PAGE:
Solemnity of Saints Peter and Paul
What's the difference between an Apostle and Disciple?
Father David Jones
All apostles are disciples, not all disciples are apostles. When Catholics talk about the Apostles, we are referring to the twelve men Jesus choose, called by name. The word APOSTLES means “one who is sent forth”. Sent not as a simple messenger but as an agent or delegate on a mission. We could call them ambassadors of Christ, but Apostles of Christ makes their role and person most clear.
Disciples are more like students. If we follow Christ, trying to learn from his life how to live our life, then we are Disciples of Christ.
This Sunday the church celebrates the Solemnity of Saints Peter and Paul, Apostles. These two Apostles of Christ founded the See of Rome. The SEE of Rome is the CHURCH of ROME head quarters or central office of the church through out the world. We worship and serve in the Church of Chicago, which is not a SEE. A SEE is a SEE because it is founded by an APOSTLE and is formally referred to as an APOSTOLIC SEE.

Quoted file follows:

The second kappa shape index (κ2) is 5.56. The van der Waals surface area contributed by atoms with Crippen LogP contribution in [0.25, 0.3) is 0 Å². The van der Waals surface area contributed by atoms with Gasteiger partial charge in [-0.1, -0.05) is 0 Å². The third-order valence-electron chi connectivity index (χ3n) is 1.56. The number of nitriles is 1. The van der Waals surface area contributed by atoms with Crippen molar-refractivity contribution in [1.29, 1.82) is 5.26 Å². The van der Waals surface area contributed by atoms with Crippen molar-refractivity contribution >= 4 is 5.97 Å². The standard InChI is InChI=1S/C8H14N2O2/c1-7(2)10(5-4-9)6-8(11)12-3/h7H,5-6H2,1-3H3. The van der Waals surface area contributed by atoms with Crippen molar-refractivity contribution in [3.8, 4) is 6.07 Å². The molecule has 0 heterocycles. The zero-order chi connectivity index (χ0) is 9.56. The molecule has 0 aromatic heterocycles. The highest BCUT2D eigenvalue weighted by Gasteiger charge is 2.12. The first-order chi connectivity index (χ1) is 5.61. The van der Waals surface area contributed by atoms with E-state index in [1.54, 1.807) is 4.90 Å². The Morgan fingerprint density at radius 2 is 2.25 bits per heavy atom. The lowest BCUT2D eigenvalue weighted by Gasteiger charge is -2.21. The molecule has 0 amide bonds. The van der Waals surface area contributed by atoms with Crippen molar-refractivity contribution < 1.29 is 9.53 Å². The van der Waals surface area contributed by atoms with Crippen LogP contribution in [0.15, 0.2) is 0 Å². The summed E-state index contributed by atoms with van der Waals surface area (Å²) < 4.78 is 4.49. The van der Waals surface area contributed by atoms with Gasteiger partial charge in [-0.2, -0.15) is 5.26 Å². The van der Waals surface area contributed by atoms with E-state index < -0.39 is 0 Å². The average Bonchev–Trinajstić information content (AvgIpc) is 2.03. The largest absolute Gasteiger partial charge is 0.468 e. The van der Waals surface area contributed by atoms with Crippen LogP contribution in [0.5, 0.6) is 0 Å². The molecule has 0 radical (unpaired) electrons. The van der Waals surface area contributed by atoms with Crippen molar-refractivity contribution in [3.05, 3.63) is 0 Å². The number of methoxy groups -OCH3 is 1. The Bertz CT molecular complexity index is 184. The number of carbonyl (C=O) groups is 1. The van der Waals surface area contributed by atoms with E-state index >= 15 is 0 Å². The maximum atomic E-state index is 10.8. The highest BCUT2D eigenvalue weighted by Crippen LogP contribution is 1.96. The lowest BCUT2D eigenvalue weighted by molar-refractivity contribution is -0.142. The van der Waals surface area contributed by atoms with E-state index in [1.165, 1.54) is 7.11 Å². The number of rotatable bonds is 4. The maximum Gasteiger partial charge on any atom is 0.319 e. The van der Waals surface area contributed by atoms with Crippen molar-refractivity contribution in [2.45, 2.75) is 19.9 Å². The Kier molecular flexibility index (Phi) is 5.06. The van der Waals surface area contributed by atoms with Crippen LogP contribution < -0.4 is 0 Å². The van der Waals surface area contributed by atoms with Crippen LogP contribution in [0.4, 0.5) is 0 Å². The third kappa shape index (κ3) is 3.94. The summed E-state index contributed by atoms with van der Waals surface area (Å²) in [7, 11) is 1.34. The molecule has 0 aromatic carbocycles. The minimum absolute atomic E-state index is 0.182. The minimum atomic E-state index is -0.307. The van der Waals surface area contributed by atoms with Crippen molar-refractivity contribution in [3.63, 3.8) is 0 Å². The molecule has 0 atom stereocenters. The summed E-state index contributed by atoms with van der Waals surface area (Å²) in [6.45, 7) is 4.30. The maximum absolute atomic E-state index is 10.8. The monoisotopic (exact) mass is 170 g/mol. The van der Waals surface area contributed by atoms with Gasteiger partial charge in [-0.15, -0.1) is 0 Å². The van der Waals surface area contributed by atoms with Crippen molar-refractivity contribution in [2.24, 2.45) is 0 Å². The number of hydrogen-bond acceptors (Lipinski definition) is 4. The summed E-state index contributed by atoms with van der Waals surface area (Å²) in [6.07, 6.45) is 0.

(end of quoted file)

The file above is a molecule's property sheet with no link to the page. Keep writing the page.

We celebrate St. Peter as the first Pope, the leader of the disciples, those who believe in and follow Christ. He is buried in the Holy See of Rome on Vatican Hill beneath the St. Peter’s Basilica, hence the name of the basilica.
St. Paul is buried in the See of Rome outside the old walls of the Rome, beneath a church building named the Basilica of St. Paul Outside of the Walls.
Between these two APOSTLES, we have great imagery and history of disciples working together and disciples reaching out to form new disciples.
We work together to build what the Lord founded. The fruit of our labor is found when those we serve become servants of the Lord.
The more the merrier, because as the Lord said, “The harvest is ripe, but the laborers are few.”